Easter Sunday is not only a time to reflect and celebrate but is also when family and friends gather around the table to share a special meal together. Traditional Easter menus tend to center around either a roasted ham or a leg of lamb. But which wines go best? Here are suggestions for pairing wines with your Easter dinner entrees.
Wines for Ham
Ham is often prepared with glazes or toppings that are sweet and can balance the inherent saltiness of the actual meat.
Well paired wines can accomplish the same objective. For ham, the best "tried and true" companion wines are--hands-down--a Riesling or a Gewürztraminer. Both wines tend to offer fresh, flavorful taste profiles with enough sweet fruit to balance the salt in the ham and enough acidity to support the combination without compromising the flavor in either the ham or the wine.
There are plenty of easy-to-find Rieslings that offer good value and high quality. Consider an Alsatian or German Riesling for their mineral-laden Old World character or a bright Washington state Riesling from either Charles Smith or Chateau Ste. Michelle. If you are opting for a spicy Gewürztraminer, you may consider successful vintners such as Columbia-Crest, Trimbach or Domaine Schlumberger.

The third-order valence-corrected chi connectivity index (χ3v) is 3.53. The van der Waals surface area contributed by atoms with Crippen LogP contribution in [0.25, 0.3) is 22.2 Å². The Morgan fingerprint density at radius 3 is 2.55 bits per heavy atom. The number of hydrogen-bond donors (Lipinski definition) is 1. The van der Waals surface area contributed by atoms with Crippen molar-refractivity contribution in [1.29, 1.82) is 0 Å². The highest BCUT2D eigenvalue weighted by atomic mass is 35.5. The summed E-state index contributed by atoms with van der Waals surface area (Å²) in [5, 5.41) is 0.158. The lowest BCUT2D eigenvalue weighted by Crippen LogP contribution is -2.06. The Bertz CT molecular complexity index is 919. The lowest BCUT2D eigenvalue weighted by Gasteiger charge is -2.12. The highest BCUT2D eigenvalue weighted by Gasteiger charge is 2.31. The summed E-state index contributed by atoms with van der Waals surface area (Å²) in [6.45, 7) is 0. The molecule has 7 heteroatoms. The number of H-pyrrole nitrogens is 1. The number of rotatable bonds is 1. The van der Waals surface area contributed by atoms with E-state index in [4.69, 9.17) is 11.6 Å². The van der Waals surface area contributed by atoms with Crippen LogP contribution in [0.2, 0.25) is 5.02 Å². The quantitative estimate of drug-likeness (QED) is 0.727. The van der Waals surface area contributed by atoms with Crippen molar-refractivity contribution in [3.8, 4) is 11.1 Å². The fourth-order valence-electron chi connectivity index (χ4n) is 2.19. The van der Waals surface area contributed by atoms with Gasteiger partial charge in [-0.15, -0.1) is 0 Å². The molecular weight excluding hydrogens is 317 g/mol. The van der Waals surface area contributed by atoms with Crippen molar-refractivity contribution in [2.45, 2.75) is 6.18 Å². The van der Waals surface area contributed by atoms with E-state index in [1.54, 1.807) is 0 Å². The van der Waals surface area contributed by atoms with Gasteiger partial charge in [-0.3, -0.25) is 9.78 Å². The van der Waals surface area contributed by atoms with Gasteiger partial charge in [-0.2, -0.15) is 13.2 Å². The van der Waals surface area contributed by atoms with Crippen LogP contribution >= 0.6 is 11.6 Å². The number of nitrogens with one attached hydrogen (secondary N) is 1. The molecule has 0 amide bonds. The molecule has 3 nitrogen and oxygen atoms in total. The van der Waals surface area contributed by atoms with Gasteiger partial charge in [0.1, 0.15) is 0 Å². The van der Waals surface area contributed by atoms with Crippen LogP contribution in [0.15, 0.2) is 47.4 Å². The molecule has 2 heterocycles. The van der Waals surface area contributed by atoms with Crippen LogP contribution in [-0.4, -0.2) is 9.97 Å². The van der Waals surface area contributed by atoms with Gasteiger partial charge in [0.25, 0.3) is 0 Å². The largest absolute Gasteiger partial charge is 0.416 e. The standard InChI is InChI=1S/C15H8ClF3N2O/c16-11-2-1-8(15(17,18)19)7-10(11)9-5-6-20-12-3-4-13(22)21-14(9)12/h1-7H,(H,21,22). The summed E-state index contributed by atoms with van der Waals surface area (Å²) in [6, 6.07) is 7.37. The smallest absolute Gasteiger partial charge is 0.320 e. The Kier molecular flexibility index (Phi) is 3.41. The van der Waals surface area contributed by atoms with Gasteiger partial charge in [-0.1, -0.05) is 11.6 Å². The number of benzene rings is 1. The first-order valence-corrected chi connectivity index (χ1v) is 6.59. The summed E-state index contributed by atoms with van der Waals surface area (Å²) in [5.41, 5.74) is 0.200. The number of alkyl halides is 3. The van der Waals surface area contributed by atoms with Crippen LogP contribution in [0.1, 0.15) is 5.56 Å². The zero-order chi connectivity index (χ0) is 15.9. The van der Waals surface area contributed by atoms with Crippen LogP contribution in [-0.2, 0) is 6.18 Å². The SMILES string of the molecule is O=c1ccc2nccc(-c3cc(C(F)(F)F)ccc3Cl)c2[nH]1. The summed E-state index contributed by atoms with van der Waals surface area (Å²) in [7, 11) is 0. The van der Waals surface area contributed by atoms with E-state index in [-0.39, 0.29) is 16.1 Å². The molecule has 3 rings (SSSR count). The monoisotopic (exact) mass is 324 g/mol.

Both Riesling and Gewurztraminer are crowd-pleasing white wine favorites that have the versatility to handle a wide variety of palates while accommodating plenty of preparation options for ham.
A lightly oaked Chardonnay would also handle ham well if you are partial to this particular white wine.
If red wine is your first choice, then a Zinfandel is a perfect pick, as the higher alcohol content and fruit forward approach can handle the ham's sweeter side.
Wines for Lamb
As for lamb, whether rack of lamb, leg of lamb or roast of lamb, the strategy is to stick with your well grounded red wines--a red Burgundy, a northern Rhone red, a Cabernet Sauvignon, Malbec, Merlot or a Tempranillo or Shiraz.
Try vineyards such as Terrazas de los Andes for Malbec, a Tempranillo from La Rioja Alta Vina Alberdi Reserva and Hawk and Horse's cabernet sauvignon.
You are shooting for red wines with decent tannin structure, good fruit and a finish that can stand up to the lamb's taste. The goal is to have a wine with enough fruit and acidity to handle the robust flavors of the lamb, but not overpower it in the process.
Wines from Israel
If you are interested in opting for a more authentic Easter wine selection, then consider a wine from Israel. Israel has come onto the international wine scene with some serious vintages. With over 140 wineries, between estates and smaller boutique wineries, there are plenty of wines to choose from. Look for Yarden, Golan Heights and Galil Mountain just to name a few well-distributed wines from Israel.